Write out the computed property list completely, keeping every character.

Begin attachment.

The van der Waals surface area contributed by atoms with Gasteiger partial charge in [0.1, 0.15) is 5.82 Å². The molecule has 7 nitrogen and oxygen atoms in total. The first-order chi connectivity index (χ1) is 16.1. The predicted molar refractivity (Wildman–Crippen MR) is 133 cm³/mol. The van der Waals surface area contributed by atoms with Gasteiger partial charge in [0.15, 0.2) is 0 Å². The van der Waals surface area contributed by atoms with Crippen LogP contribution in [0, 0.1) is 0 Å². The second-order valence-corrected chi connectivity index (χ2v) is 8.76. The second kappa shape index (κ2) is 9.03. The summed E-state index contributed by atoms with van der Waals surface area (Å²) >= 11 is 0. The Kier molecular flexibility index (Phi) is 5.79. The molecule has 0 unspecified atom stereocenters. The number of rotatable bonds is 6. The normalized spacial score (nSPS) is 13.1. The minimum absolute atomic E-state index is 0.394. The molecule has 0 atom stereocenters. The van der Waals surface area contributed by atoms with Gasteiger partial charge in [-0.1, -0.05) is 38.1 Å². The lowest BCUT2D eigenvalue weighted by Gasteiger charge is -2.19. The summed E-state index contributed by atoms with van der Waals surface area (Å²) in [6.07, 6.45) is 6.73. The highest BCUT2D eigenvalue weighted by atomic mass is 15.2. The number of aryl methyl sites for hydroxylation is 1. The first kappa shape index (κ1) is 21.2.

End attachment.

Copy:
The van der Waals surface area contributed by atoms with Gasteiger partial charge in [0.1, 0.15) is 5.82 Å². The molecule has 7 nitrogen and oxygen atoms in total. The first-order chi connectivity index (χ1) is 16.1. The predicted molar refractivity (Wildman–Crippen MR) is 133 cm³/mol. The van der Waals surface area contributed by atoms with Gasteiger partial charge in [0.15, 0.2) is 0 Å². The van der Waals surface area contributed by atoms with Crippen LogP contribution in [0, 0.1) is 0 Å². The second-order valence-corrected chi connectivity index (χ2v) is 8.76. The second kappa shape index (κ2) is 9.03. The summed E-state index contributed by atoms with van der Waals surface area (Å²) >= 11 is 0. The Kier molecular flexibility index (Phi) is 5.79. The molecule has 0 unspecified atom stereocenters. The number of rotatable bonds is 6. The normalized spacial score (nSPS) is 13.1. The minimum absolute atomic E-state index is 0.394. The molecule has 0 atom stereocenters. The van der Waals surface area contributed by atoms with Gasteiger partial charge in [-0.1, -0.05) is 38.1 Å². The lowest BCUT2D eigenvalue weighted by Gasteiger charge is -2.19. The summed E-state index contributed by atoms with van der Waals surface area (Å²) in [6.07, 6.45) is 6.73. The highest BCUT2D eigenvalue weighted by atomic mass is 15.2. The number of aryl methyl sites for hydroxylation is 1. The first kappa shape index (κ1) is 21.2.